Tuesday, July 10, 2007

Opportunities for Redeveloping the Near North Side

In the aftermath of Governor Blunt’s veto of HB 327, we’ve heard from a lot of people who are wondering what that means for Old North St. Louis. The short answer is that whether or not the tax credit for land assemblage ever resurfaces, we will continue our work toward a comprehensive revitalization of Old North St. Louis in a manner that respects this neighborhood’s historic, cultural and urban character. We extend an invitation to any individual or developer who wants to work with the community in support of that mission. In fact, a few weeks ago, ONSLRG Board President John Burse (with some input from executive director Sean Thomas) drafted the following commentary and sent it to the Post-Dispatch, as a follow-up to their article on June 17:

For over 25 years the Old North St Louis Restoration Group has worked to revitalize the Old North St. Louis neighborhood – the historic district home to the venerable Crown Candy Kitchen. In recent years we have made tremendous progress.

North Market Place is a thriving redevelopment of new single family homes and work-force affordable historic apartments. Our efforts to save the historic Mullanphy Emigrant Home have gained momentum and captured community attention. The soon-to-break ground transformation of the 14th Street Mall area into a dynamic mixed use district will continue the work currently underway. The dollar figures involved are outstanding – totaling nearly $45 million – but such figures are abstract and hard to appreciate. What is palpable? The synergy of new families from all walks of life moving in to join a richly diverse community.

What have been the key ingredients in establishing progress? A community-based vision and the work of building strong working relationships are the core of our successes. The vision we have been working so diligently toward is based completely upon what area residents and stakeholders have identified as being a desirable outcome: a sustainable revitalization in a manner equitably respecting its physical and social character. The partnerships we have created with the Regional Housing & Community Development Alliance, Mayor Francis Slay, Alderwoman April Ford Griffin, government and not-for-profit agencies, foundations, and private enterprise have served to leverage the required expertise and energy. Without the vision and the relationships, we would certainly not be where we are today.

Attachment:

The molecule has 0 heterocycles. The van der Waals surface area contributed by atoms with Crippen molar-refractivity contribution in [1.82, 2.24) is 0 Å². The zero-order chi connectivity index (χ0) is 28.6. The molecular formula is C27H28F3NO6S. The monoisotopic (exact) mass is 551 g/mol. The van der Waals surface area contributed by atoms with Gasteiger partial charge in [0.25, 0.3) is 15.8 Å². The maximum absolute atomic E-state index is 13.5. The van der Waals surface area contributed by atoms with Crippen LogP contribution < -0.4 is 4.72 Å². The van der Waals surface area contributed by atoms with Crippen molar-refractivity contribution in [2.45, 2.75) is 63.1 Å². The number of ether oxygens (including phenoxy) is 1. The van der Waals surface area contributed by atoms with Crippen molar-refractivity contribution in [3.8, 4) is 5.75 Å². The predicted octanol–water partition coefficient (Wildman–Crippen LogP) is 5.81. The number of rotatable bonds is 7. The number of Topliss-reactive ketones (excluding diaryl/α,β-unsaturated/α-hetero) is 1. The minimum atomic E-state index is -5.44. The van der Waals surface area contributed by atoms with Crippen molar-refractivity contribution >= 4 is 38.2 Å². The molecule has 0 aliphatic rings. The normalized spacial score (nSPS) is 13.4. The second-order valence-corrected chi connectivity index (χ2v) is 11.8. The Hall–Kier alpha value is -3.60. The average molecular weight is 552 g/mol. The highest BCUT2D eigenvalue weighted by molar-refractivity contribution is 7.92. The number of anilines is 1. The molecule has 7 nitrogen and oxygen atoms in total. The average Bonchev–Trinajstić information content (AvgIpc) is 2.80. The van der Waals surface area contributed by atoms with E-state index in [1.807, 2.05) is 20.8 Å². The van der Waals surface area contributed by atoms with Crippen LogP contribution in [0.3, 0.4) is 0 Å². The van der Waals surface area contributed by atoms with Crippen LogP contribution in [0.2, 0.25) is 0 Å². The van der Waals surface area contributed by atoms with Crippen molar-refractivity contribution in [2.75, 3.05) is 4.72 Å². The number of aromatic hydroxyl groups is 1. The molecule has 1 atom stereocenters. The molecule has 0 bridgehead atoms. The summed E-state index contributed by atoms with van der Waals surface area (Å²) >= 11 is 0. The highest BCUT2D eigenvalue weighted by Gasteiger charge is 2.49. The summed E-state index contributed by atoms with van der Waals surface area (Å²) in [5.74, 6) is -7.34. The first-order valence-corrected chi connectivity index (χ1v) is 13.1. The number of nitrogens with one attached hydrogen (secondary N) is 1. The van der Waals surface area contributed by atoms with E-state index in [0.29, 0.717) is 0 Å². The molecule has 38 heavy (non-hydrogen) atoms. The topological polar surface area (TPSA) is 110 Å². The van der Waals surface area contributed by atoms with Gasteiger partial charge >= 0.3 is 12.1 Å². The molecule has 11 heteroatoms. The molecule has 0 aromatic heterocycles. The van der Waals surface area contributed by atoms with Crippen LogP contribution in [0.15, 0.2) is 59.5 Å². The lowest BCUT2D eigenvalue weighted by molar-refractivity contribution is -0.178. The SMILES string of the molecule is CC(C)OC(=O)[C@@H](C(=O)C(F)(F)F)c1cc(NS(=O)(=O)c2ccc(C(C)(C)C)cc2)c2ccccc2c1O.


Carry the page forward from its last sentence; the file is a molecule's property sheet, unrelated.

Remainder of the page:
Recent media coverage regarding the now-vetoed Land Assembly Tax Credit highlighted Paul McKee’s involvement in our community and indicated that he is looking into partnering with others. The Post-Dispatch article of June 17 covered statewide interest in creating incentives to address challenges we are all-too-familiar with: assembling property to redevelop. The work we have underway has entailed a significant amount of arduous site assembly. Our hope is that when the General Assembly revisits the land assembly credit, it will refine this proposed tool to make it more useful on a scale appropriate to the grain and character of the city’s diverse and walkable neighborhoods.

As there is an abundance of opportunity to make a positive difference in the City’s revitalization, we welcome the interest of any developer who wants to work with the community in the pursuit of neighborhood revitalization. We have long recognized our work as setting the stage for others to join the chorus. To any partnership with developers committed to this vision, we bring a locally established presence, a strong advocacy for resident concerns, and the vision and capacity to realize opportunities inherent to our community.

Such a working partnership could leverage each partner’s strengths and ability to realize our goals many times over. Our position of trust within the community could be of assistance in developing a community-based vision for the broader near North side community. Such a dialogue is essential to generate trust and positive momentum. We would welcome an opportunity to develop and implement preservation planning for Paul McKee’s vast holdings of historic properties, along with any other owner of historic properties. As an advocate for the area, our “sales office” presence could even be of use marketing these properties to historic rehabbers or other developers.

These “what-ifs” only begin to touch on the value we could bring to such a partnership and the places we could go. Together our sense is that we could leverage each other’s vision and energy. We stand ready and willing to engage in dialogue with Paul McKee and other interested parties toward an outcome that is socially, ecologically, and financially positive for all.

This entry was posted on Tuesday, July 10th, 2007 at 2:53 pm and is filed under Uncategorized. You can follow any responses to this entry through the RSS 2.0 feed. You can leave a response, or trackback from your own site.


"Opportunities for Redeveloping the Near North Side"


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Welcome to the Old North St. Louis Restoration Group's blog. What's New in Old North chronicles the dramatic transformation under way in the neighborhood of Old North St. Louis. As a neighborhood just north of Downtown St. Louis, Old North is becoming a dynamic urban village of new and historic homes, a landmark eating establishment, beautiful community gardens, and a diverse, friendly, and engaged community.

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